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To the Senate and House of Representatives :

In submitting my eighth and last annual message to Congress, it seems proper that I should refer to, and in some degree recapitulate, the events and official acts of the past eight years.

it was my fortune, or misfortune, to be called to the office of Chief Executive without any previous political training. From the age of seventeen I had never even witnessed the excitement attending a presidential campaign but twice antecedent to my own candidacy, and at but one of them was I eligible as a voter.

Under such circumstances it is but reasonable to suppose that errors of judgment must have occurred. Even had they not, differences of opinion between the Executive, bound by an oath to the strict performance of his duties, and writers and debaters must have arisen. It is not necessarily evidence of blunder on the part of the Executive because there are these differences of views. Mistakes have been made, as all can see and I admit, but it seems to me oftener in the selections made of the assistants appointed to aid in carrying out the various duties of administering the Government–in nearly every case selected without a personal acquaintance with the appointee, but upon recommendations of the representatives chosen directly by the people. It is impossible, where so many trusts are to be allotted, that the right par. ties should be chosen in every instance. History shows that no administration, from the time of Washington to the present, has been free from these mistakes. But I leave comparisons to history, claiming only that I have acted in every instance from a conscientious desire to do what was right, constitutional within the law, and for the very best interests of the whole people. Failures have been errors of judgment, not of intent.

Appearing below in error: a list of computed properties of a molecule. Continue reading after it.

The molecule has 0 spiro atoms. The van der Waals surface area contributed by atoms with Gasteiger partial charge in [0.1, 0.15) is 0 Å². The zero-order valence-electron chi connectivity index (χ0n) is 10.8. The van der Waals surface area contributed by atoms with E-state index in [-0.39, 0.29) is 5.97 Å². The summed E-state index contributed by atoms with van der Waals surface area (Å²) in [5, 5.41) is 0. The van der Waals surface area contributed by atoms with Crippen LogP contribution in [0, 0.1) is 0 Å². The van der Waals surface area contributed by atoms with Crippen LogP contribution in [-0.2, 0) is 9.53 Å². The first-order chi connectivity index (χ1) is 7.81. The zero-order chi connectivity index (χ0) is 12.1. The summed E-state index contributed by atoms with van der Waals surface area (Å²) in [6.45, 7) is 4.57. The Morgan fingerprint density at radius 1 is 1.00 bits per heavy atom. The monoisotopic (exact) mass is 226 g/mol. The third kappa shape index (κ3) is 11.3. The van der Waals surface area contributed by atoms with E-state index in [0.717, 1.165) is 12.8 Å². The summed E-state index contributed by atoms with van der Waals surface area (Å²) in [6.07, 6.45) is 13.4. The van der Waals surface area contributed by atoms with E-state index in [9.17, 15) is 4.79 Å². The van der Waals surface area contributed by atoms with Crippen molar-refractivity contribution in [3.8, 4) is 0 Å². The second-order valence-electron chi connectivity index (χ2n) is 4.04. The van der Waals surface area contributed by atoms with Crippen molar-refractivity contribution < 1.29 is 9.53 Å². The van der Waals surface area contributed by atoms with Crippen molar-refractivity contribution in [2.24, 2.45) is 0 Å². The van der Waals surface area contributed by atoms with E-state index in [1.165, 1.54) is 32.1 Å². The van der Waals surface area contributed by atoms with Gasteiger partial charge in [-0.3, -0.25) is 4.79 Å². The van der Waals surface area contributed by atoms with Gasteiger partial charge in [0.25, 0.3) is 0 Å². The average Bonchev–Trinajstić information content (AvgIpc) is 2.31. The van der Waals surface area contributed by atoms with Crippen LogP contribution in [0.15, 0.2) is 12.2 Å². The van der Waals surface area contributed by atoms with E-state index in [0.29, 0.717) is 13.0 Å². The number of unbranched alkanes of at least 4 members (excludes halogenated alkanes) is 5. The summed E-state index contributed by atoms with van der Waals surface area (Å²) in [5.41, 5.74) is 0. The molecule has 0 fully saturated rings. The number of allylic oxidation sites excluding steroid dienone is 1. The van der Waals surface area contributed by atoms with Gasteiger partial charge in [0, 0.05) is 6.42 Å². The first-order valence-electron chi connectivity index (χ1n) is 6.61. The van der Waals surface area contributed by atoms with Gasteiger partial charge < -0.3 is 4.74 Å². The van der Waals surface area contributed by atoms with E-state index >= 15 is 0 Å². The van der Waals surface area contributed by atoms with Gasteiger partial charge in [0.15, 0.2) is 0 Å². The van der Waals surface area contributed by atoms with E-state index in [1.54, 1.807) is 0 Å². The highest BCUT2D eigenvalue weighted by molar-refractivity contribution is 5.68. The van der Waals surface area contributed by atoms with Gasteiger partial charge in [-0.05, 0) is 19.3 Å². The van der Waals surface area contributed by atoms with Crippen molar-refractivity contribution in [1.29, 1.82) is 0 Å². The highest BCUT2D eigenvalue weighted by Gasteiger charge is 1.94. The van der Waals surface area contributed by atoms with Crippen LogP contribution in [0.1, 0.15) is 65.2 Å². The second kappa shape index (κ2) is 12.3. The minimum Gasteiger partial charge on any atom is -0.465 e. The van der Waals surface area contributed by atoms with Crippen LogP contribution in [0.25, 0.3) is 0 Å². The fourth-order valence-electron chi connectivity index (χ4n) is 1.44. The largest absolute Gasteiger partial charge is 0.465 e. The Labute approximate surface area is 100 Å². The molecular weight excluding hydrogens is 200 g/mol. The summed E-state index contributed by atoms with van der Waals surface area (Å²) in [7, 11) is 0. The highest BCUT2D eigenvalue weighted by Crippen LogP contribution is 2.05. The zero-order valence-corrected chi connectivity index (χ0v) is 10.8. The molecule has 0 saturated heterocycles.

My civil career commenced, too, at a most critical and difficult time. Less than four years before, the country had emerged from a conflict such as no other nation had ever survived. Nearly one-half of the States had revolted against the Government; and, of those remaining faithful to the Union, a large percentage of the population sympathized with the rebellion and made an “enemy in the rear," almost as dangerous as the more honorable enemy in the front. The latter committed errors of judgment, but they maintained them openly and courageously; the former received the protection of the Government they would see destroyed, and reaped all the pecuniary advantage to be gained out of the

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